Project supported by Cram Cram
Sport has the power to change lives, by teaching women and girls teamwork, autonomy, resilience and self-confidence. It helps challenge gender stereotypes and social norms and provides a platform for expression enhancing gender equality, the empowerment of women and girls and the prevention of a few chronic diseases. However, in rural Mali where women practising sports still face some stigmas, especially in the Timbuktu Province. Some stereotypes and biases are still deterring any of them showing interest in a sporting activity.
Cram-Cram Collective undertakes this way to create an entertainment framework enabling women to fulfil their potential and enjoy the benefits of sport in preventing the chronic diseases spread out in the area, notably diabetes, cardio-vascular diseases, neuropsychic diseases etc.
- Helping eradicate stigmas and stereotypes against women who are considered weak and without many physical aptitudes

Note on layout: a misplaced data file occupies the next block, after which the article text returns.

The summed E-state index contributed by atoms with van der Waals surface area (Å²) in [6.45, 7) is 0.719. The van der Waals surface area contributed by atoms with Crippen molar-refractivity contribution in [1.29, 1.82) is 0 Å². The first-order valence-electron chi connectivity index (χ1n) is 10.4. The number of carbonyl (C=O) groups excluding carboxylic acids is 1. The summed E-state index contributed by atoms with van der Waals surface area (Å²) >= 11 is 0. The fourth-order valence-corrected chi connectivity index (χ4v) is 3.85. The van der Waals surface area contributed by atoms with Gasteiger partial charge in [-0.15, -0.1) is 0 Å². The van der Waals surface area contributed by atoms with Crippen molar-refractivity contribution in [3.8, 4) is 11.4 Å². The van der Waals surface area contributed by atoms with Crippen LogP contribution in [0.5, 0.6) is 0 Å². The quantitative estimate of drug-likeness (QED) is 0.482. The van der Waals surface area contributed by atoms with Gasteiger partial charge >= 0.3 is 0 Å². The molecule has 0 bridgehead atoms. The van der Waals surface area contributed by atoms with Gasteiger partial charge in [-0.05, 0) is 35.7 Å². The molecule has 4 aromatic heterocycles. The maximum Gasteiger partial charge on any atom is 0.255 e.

- Encouraging the inclusive practice of physical activities with a view to good health and social cohesion
- Promoting the virtues of practising sport in the fight against chronic diseases
- Eliminating gender-based discriminations in physical education and sports within sports organisations and media
- Training rural women as basketball and football match referees. This training shall concern 25 women from the areas of intervention of the project and shall help them get involved in the practice of sport by officiating themselves.
- Holding regular sessions of basketball practice as well as female inter-associative contests in rural areas.
- Awareness-raising workshops on the importance of practising sport and fighting chronic diseases
- 85 women shall be directly impacted and shall enjoy the benefits of the project, 25 of whom shall be trained to become football and basketball referees.
- 500 indirect beneficiaries, notably the populations in the administrative districts of Timbuktu, Diré, and Gundam
- 10 awareness-raising workshops on the measures for preventing chronic diseases and on the empowerment of rural women.